a deal on the fiscal cliff or else automatic spending cuts and tax hikes will kick in and with the fiscal cliff looming, our consumers feeling at all concerned? christine romans joins us now from new york with that. good morning, christine. >> good morning, ted. first, let me tell you what's going right in the economy for consumers. there's a whole host of things. the job markets, 7.7% unemployment, the lowest in four years. you've got the housing market showing signs of recovery. rising home values in much of the country. gas prices, did you notice? they're down 46 cents over the past couple of months. they're expected to keep going lower and the dow is up 20 points now. the dow is above 1,300 and the s&p 500 is up 12% this year. so, what could go wrong? fiscal cliff. this is something weighing op consumer sentiment and we're starting to see it in the weekly -- look at this -- 39% said it would affect it some. they don't seem to have much faith in congress to fix it and any time except 11th hour and maybe a week into the new year and there's this payroll tax holiday that most people have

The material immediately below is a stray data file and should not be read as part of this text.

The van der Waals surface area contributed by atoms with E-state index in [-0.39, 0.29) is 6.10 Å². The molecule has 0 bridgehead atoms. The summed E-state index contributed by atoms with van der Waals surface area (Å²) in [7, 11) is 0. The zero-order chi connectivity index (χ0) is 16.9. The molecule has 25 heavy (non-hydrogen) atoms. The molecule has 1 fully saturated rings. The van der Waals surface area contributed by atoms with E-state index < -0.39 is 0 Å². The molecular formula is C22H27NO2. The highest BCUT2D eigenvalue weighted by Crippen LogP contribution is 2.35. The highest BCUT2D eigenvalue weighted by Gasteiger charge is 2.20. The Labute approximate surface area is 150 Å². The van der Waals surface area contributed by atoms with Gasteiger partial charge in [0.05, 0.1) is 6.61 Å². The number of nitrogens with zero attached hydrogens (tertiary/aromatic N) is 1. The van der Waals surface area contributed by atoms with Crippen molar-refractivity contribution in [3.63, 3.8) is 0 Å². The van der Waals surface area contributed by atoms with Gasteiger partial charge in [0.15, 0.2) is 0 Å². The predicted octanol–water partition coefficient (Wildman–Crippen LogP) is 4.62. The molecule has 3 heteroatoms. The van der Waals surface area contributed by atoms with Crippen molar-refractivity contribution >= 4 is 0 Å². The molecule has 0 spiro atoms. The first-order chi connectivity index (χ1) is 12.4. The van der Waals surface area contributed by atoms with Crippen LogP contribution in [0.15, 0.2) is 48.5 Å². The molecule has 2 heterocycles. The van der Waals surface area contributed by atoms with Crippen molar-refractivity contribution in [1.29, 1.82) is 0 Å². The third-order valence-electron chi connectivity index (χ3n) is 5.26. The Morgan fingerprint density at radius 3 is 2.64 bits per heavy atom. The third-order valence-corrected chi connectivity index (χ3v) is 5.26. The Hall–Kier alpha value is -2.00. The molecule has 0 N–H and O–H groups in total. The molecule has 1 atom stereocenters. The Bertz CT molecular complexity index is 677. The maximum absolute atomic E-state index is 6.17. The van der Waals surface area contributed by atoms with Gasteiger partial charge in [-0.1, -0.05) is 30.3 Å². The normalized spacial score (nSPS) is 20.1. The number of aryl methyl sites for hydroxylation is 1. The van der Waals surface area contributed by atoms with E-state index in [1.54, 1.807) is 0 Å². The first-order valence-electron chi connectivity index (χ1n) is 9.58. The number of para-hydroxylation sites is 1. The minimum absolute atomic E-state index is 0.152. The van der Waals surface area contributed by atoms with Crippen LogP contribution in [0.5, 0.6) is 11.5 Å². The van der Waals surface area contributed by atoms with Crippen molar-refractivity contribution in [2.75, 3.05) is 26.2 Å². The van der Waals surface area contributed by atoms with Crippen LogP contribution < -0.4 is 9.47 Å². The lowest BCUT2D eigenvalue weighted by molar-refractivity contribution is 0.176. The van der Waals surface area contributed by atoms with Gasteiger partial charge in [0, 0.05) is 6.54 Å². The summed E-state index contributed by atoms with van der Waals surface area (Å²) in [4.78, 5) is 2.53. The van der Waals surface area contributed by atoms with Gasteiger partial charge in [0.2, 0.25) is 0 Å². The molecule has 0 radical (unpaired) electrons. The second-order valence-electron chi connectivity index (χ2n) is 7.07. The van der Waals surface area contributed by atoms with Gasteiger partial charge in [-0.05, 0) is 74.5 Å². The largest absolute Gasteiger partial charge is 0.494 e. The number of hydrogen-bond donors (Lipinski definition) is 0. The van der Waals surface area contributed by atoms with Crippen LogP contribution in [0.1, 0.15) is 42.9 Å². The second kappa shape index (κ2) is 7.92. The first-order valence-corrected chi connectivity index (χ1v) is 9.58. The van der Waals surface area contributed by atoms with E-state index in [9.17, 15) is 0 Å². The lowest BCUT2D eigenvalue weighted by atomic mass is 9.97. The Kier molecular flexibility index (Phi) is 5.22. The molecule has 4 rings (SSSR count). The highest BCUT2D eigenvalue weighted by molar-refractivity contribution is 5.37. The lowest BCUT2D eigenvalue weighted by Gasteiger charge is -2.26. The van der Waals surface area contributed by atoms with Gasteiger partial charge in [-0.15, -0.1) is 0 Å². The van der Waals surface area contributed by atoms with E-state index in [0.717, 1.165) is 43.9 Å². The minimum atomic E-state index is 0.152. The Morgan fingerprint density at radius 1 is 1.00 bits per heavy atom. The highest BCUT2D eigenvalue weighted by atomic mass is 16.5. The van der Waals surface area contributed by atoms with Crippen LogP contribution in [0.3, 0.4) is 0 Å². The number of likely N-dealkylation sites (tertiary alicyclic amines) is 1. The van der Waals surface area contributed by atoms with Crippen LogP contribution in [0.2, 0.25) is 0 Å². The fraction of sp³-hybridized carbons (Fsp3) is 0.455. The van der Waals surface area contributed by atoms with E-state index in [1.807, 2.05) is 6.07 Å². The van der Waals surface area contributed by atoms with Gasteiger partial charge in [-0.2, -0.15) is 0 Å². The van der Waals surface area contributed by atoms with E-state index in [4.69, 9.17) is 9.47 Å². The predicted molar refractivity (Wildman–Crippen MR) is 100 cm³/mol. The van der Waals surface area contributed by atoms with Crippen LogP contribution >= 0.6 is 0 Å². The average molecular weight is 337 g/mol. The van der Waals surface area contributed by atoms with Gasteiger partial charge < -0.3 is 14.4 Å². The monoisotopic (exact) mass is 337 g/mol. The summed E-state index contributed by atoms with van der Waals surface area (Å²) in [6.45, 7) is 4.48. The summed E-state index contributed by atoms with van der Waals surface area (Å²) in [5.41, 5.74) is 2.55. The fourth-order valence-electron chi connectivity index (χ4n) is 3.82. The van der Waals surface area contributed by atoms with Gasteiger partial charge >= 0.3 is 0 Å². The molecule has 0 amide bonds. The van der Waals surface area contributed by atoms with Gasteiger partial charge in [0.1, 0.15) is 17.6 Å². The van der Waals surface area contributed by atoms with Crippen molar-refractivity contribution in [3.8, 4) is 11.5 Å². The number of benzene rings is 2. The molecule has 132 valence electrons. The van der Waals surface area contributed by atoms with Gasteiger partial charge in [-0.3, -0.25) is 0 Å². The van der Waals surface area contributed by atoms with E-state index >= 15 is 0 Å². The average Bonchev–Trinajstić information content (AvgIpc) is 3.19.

with the fiscal cliff. this is an arbitrary, across-the-board tax increase. the combination of which will mean that if we are unable to resolve the fiscal cliff without raising taxes, we'll already see a lot of new taxes as a result of the health care law on financial transactions, on insurance programs, on every single working american. so that's why we have our speaker, john boehner, trying to present president obama with an alternative that says rather than raising taxes which is already going to happen on january 1 from this massive new tax increase that was in the health care bill, why don't we find a way to understand and have the economy take that in hand first? i know the president stood here at the state of the union address and said we're not going to spend one dime of taxpayer money. i know the president stood here and said every single american can keep your own insurance plan. i know the president has made these promises to the american people and these are things that we're going to have to understand about january 1 next year. and i believe that's why we need to have john boehne